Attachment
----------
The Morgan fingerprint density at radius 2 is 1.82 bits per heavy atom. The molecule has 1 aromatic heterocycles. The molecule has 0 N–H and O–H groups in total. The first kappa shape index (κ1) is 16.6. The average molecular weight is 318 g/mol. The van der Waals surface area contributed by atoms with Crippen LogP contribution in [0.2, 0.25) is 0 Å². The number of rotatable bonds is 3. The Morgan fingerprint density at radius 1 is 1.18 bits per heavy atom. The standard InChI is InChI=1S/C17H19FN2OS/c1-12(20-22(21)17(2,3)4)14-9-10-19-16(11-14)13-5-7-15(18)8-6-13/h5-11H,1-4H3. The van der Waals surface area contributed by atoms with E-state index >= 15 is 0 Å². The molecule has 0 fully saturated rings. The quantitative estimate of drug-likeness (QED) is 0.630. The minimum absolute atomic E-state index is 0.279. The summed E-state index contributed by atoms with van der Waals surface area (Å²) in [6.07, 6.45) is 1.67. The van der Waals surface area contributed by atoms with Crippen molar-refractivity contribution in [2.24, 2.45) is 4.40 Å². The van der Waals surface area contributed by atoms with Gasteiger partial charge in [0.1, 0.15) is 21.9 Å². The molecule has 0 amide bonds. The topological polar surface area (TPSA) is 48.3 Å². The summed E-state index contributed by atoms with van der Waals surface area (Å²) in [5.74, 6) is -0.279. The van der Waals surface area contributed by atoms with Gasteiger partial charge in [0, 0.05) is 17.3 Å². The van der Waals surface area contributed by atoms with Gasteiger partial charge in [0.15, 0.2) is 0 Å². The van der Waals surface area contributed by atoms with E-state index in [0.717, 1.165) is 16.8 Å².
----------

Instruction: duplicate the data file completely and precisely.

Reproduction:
The Morgan fingerprint density at radius 2 is 1.82 bits per heavy atom. The molecule has 1 aromatic heterocycles. The molecule has 0 N–H and O–H groups in total. The first kappa shape index (κ1) is 16.6. The average molecular weight is 318 g/mol. The van der Waals surface area contributed by atoms with Crippen LogP contribution in [0.2, 0.25) is 0 Å². The number of rotatable bonds is 3. The Morgan fingerprint density at radius 1 is 1.18 bits per heavy atom. The standard InChI is InChI=1S/C17H19FN2OS/c1-12(20-22(21)17(2,3)4)14-9-10-19-16(11-14)13-5-7-15(18)8-6-13/h5-11H,1-4H3. The van der Waals surface area contributed by atoms with E-state index >= 15 is 0 Å². The molecule has 0 fully saturated rings. The quantitative estimate of drug-likeness (QED) is 0.630. The minimum absolute atomic E-state index is 0.279. The summed E-state index contributed by atoms with van der Waals surface area (Å²) in [6.07, 6.45) is 1.67. The van der Waals surface area contributed by atoms with Crippen molar-refractivity contribution in [2.24, 2.45) is 4.40 Å². The van der Waals surface area contributed by atoms with Gasteiger partial charge in [0.1, 0.15) is 21.9 Å². The molecule has 0 amide bonds. The topological polar surface area (TPSA) is 48.3 Å². The summed E-state index contributed by atoms with van der Waals surface area (Å²) in [5.74, 6) is -0.279. The van der Waals surface area contributed by atoms with Gasteiger partial charge in [0, 0.05) is 17.3 Å². The van der Waals surface area contributed by atoms with Gasteiger partial charge in [0.15, 0.2) is 0 Å². The van der Waals surface area contributed by atoms with E-state index in [0.717, 1.165) is 16.8 Å².